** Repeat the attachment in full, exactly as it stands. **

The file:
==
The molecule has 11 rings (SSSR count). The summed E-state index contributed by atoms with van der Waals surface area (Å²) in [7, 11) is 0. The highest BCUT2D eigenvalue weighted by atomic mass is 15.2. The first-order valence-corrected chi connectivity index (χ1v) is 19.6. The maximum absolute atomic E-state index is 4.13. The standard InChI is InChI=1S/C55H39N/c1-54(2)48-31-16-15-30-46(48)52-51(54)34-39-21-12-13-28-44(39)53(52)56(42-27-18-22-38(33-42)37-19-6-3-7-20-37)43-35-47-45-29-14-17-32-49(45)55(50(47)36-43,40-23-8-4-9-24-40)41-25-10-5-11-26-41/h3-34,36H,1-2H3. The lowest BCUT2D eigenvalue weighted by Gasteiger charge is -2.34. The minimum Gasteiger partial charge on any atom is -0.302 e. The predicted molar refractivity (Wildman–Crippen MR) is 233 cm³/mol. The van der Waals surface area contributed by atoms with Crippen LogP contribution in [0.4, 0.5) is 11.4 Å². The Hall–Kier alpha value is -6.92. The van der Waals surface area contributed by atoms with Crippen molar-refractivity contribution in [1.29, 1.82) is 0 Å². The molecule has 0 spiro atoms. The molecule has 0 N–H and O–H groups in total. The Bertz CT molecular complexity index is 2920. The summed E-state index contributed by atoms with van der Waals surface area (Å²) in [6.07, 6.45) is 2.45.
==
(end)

The molecule has 11 rings (SSSR count). The summed E-state index contributed by atoms with van der Waals surface area (Å²) in [7, 11) is 0. The highest BCUT2D eigenvalue weighted by atomic mass is 15.2. The first-order valence-corrected chi connectivity index (χ1v) is 19.6. The maximum absolute atomic E-state index is 4.13. The standard InChI is InChI=1S/C55H39N/c1-54(2)48-31-16-15-30-46(48)52-51(54)34-39-21-12-13-28-44(39)53(52)56(42-27-18-22-38(33-42)37-19-6-3-7-20-37)43-35-47-45-29-14-17-32-49(45)55(50(47)36-43,40-23-8-4-9-24-40)41-25-10-5-11-26-41/h3-34,36H,1-2H3. The lowest BCUT2D eigenvalue weighted by Gasteiger charge is -2.34. The minimum Gasteiger partial charge on any atom is -0.302 e. The predicted molar refractivity (Wildman–Crippen MR) is 233 cm³/mol. The van der Waals surface area contributed by atoms with Crippen LogP contribution in [0.4, 0.5) is 11.4 Å². The Hall–Kier alpha value is -6.92. The van der Waals surface area contributed by atoms with Crippen molar-refractivity contribution in [1.29, 1.82) is 0 Å². The molecule has 0 spiro atoms. The molecule has 0 N–H and O–H groups in total. The Bertz CT molecular complexity index is 2920. The summed E-state index contributed by atoms with van der Waals surface area (Å²) in [6.07, 6.45) is 2.45.